ADM. FARGO: Well, I can't speak to the last part of that. You know, we'll have to allow experts that can do economic assessments in a proper way.
We have done some assessments that primarily looked at things like infrastructure, what ports and airfields would be usable, where the bridges and roads were out. For example, we know along the south and east coast of Sri Lanka, there are -- some 29 bridges are gone. And we know from looking at the west coast of Sumatra that the devastation is significant and the tsunami went well inland in terms of its level of destruction. So, you know, we have assessments. We also, you know, worked very closely with the rest of these international organizations to combine and fuse their assessments together such that we can provide a comprehensive effort to address the priorities that we'll develop from those assessments.
Q Could you address the first part of this question, about your satisfaction --
Q The overall level of --
ADM. FARGO: Yeah, I think -- I think we're fine right now. I mean, we're moving things into theater to increase the capacity, and certainly, you know, we're looking at other capability in the continental United States that might be specific to this. But there are other pieces that are moving. For example, the Marine prepositioning ships we're moving toward the area because they have a tremendous water-making capacity, and in addition to that they also have significant engineering capability on board. So, you know, those are capabilities that are particularly important. We're moving environmental preventive medicine units into the area because we recognize that disease could be a factor and we want to get a head start on this. So we're looking at a wide range of capabilities.
Q Admiral, how --
Q Admiral, do you have any preliminary cost estimates of the U.S. military relief effort here, and any idea where the money's going to come from?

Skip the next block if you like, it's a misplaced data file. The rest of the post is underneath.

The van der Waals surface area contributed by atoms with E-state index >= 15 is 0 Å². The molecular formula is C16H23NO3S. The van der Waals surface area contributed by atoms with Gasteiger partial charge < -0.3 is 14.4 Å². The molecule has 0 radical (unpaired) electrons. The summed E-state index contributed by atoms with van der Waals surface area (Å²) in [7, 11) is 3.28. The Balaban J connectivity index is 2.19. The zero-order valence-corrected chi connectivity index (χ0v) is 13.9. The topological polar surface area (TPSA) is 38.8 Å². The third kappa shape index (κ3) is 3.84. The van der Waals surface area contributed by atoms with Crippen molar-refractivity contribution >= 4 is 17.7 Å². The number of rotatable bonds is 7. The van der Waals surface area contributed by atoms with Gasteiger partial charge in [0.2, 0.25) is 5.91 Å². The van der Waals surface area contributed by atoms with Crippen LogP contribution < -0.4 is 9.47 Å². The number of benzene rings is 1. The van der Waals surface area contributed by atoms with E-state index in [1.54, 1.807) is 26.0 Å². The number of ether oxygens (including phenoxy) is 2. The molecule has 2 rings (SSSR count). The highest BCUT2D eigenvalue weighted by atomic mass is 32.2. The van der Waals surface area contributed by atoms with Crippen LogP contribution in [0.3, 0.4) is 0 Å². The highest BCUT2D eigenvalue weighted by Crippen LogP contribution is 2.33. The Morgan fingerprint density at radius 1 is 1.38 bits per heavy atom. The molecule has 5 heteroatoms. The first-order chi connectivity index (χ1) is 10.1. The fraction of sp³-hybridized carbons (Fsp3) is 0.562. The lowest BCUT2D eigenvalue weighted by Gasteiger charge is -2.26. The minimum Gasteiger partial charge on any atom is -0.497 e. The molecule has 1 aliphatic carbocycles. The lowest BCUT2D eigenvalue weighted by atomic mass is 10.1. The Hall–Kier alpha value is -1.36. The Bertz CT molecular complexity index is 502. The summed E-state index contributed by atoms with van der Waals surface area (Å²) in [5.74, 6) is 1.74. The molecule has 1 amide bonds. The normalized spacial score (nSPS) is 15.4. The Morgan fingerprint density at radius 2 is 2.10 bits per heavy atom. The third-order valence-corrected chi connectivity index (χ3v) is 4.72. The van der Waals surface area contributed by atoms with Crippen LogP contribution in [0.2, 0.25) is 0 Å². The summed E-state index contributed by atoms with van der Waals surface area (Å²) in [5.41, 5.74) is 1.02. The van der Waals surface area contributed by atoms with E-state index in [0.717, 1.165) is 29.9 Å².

ADM. FARGO: Well, I can't give you any definitive cost estimates. I mean, we know what it costs to operate a battle group at sea and an expeditionary strike group at sea; about $2.5 million a day. But that includes the people and the training and the entire investment. A lot of these costs, of course, have taken place already; I mean, a lot of these funds have already been expended for deployments to provide the presence and deterrence in the Western Pacific.
I think one of the things that comes to mind immediately is, you know, the American taxpayers made an investment in a very solid and robust military capability that has a wide range of uses, and we're demonstrating the value of that investment today.
ADM. FARGO: Please.
Q Could you give us -- a logistical question. You've mentioned several of the ships that are already there. It sounds like there are a lot more coming. Yesterday at PACOM I think they said there are about 13,000 folks in theater or on the way there. What's your glide path? How many ships will you have there, how many people will be there at the height of what you're currently planning?
ADM. FARGO: Well, I think the 13,000 number is a pretty good number. And I'd probably break it down right now to say we've got about a thousand people in Thailand; between 100 and 200 at any given point in time in Indonesia and Sri Lanka and Malaysia; and then about 11,000 -- almost 12,000 at sea. As we bring ships like Fort McHenry and Niagara Falls into play, and other units, these numbers will increase by 10, 15 percent.
I'm not nearly as worried about numbers as I am making sure that we have targeted the right capabilities to the problem. So, you know, we're going to stay in close coordination with the relief professionals to make sure that we're providing both them and the host nations what the host nations ask for.
Q And I'm sorry, about the safety of the forces that are there now, do you have seismic monitors or anything to determine if there is another earthquake of this magnitude and any waves that might come and hit the ships that you have there?
ADM. FARGO: Well, we have a pretty extensive system in the Pacific, as you may be aware of, and certainly that will provide an indication if there's another seismic event, and we'll provide those indications to our forces there.
ADM. FARGO: Please.
Q You mentioned earlier that the missions in Iraq and Afghanistan were not a hindrance to what you're doing, and that Pacific Command has enough resources. However, on a day-to-day basis, those resources have an important job deterring and dissuading possible adversaries, defeating them, if required to do so.
ADM. FARGO: Sure.